Day 4: Auckland Island - Carnley Harbour In the south of the Auckland Island archipelago is a very large, sheltered harbour - rich in human history that covers shipwrecks, treasure hunters, coastwatchers and of course scientific parties. We plan to arrive in the early morning from our anchorage at Enderby Island. Access to the harbour is through the eastern entrance, guarded on both sides by dramatic cliffs and rugged tussock covered hills. Our activities here today are totally weather dependent, though we have a number of possible options. The more energetic expeditioners can climb the South West Cape and visit the Whitecapped Albatross colony, where we occasionally see 'Gibson’s' Wandering Albatross, while also providing magnificent views in all directions, especially over the western entrance to Carnley Harbour, Adams Island and Western Harbour. For those not keen on the climb, there will be an opportunity to take a Zodiac cruise along the coast of Adams Island and Western Harbour, with landings in the latter. For some history and culture, there is a visit to Tagua Bay coastwatchers hut and lookout (the former is derelict), which was occupied during the Second World War, or we can visit Epigwatt and the remains of the ‘Grafton’ that was wrecked here in 1864. All five men aboard the Grafton survived and lived here for 19 months before sailing their modified dinghy to New Zealand to get help (it took 6 days to reach Stewart Island!) Two of the survivors wrote books about their ordeal, their first-hand accounts telling us much about their time here. We can also visit Camp Cove, where we will see the remains of the castaway depots established and maintained by the New Zealand government between the 1860's and early 1900's. Later this afternoon, we depart Carnley Harbour for Campbell Island. En route to Campbell Island, we have excellent chances of seeing White-headed Petrel, bevvies of ‘Campbell’ Black-browed, Gray-headed and Light-mantled Albatrosses, Southern Fulmar, Auckland Islands Shag, Blackbellied Storm-Petrel and, with more than an ounce of luck and a dash of fortune, the incredibly rare and Critically endangered Magenta Petrel (Taiko).
Days 5 & 6: Campbell Island We have two days to explore Campbell Island, New Zealand’s southernmost Sub Antarctic territory. Its history is as rich and varied as the other islands we have visited. Discovered in 1810, it was soon occupied by sealers who introduced rats and cats. In 1895 the New Zealand government advertised the island as a pastoral lease, which was duly taken up by an entrepreneurial New Zealand sheep farmer who stocked the island with sheep and cattle. Farming practices, which included burning the scrub, modified the island considerably. The farming lasted until 1934 when it was abandoned. Coastwatchers were stationed on the island during the Second World War, but made way for the New Zealand Metrological service after the hostilities ceased. They maintained a manned weather and research station here until 1995. In the early 1970's the island was fenced in half, and stock was removed off the northern half. The impacts of the remaining livestock were monitored, before they were all eventually removed in 1990. The vegetation recovered quickly, with the local feral cat population dying out naturally. In a very ambitious eradication program (never before attempted on such a large scale), the New Zealand Department of Conservation successfully removed the rat population. With the island declared predator free, the way was clear to reintroduce the endangered Campbell Islands Teal that had been rediscovered on an offshore island in 1975. Sub Antarctic Snipe, which were formerly unknown from the island found their way over and recolonized the islands themselves. The great English botanist Sir Joseph Hooker described the island's vegetation in 1841 as having a 'flora display second to none outside the tropics', is flourishing again, being nothing short of spectacular. We will offer a number of options that will enable you to explore the island. There will be an extended walk to Northwest Bay and possibly Mount Honey, while an easier walk will visit Col Lyall Saddle. All of these options will allow you the opportunity and time to enjoy the large numbers of ‘Southern’ Royal Albatross that nest here. We will also visit areas of the island that contain outstanding examples of the megaherbs for which the island is renowned. We shall target a number of special birds here including the endemic Campbell Islands Teal and Sub-Antarctic Snipe, although the latter will require some level of luck. The endemic Campbell Islands Shag can be seen in the harbour while Northern Giant Petrel, Brown Skua, Antarctic Tern, Gray-headed, Light-mantled and Black-browed Albatrosses will be sought at sea.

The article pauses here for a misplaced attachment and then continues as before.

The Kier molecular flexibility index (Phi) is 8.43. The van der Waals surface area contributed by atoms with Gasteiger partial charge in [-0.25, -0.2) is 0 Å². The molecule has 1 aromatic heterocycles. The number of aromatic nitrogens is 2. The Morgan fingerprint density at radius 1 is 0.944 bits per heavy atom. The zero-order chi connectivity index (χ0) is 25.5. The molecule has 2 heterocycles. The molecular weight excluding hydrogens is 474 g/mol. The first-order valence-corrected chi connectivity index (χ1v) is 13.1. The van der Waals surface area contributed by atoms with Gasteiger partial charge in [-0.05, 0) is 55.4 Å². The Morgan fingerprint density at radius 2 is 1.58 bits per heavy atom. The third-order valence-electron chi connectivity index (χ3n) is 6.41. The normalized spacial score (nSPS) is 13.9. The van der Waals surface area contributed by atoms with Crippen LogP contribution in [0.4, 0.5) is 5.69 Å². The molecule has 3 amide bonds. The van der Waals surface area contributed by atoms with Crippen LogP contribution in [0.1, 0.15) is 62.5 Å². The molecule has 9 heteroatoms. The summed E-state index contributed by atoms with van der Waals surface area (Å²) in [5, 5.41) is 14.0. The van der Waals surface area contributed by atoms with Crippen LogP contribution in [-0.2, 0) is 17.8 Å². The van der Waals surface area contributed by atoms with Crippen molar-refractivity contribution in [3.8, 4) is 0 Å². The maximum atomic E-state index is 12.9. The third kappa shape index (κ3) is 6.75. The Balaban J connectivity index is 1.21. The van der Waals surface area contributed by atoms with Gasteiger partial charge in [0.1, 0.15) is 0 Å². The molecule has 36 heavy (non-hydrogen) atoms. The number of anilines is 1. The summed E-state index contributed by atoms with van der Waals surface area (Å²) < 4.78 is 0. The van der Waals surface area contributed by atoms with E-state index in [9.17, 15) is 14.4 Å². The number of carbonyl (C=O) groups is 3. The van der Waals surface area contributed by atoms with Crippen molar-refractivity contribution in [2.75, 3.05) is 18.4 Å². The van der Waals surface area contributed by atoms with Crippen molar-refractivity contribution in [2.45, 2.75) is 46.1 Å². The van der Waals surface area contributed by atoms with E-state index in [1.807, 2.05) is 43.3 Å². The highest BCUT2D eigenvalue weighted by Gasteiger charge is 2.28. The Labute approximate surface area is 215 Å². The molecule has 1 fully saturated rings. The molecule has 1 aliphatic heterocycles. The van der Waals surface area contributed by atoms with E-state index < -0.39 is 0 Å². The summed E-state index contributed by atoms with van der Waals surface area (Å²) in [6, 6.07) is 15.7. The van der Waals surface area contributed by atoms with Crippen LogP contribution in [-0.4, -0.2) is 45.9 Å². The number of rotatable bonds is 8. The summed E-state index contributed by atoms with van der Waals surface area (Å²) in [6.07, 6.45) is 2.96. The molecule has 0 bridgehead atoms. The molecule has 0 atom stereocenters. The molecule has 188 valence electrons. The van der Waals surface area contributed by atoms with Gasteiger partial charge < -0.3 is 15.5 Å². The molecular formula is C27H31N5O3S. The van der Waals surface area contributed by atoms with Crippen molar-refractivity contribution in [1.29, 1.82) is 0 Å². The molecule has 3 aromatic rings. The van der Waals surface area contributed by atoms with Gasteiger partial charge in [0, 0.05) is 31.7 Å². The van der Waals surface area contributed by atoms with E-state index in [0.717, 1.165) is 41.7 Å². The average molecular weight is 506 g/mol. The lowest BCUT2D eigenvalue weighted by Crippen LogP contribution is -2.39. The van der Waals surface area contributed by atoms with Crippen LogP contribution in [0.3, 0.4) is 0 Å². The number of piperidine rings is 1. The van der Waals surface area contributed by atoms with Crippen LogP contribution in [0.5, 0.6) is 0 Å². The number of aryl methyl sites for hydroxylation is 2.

Day 7: At sea toward Port Bluff Today we are at sea en route to Port Bluff. We have most of the day to search for any further pelagic species that we might be missing, or perhaps for better views and photographs. There are a number of species present in these waters, though some of the highlights we will be searching for include half a dozen albatross species, Fluttering, Hutton’s, Flesh-footed and Buller´s Shearwaters, Northern Giant, White-chinned, Black-winged, Gray and Cape Petrels, Fairy, Fulmar and Broad-billed Prions, while the beautiful Mottled, rare Gould’s, Great-winged (Grey-faced), Soft-plumaged, Westland and Cook´s Petrels are all possible. We will take the opportunity to recap the many experiences we have had on this unique expedition. This is also a good opportunity to download and edit any remaining photos while they are fresh in your mind, and you will have the experience of our expedition team on board for any questions. Tonight we enjoy a celebratory farewell dinner with our travel companions and friends, and time to reflect on a wealth of experiences.
Day 8: Disembark and final departures We arrive at Port Bluff early this morning. After breakfast and customs formalities, we will then disembark and transfer by coach to Invercargill Airport where the cruise will conclude.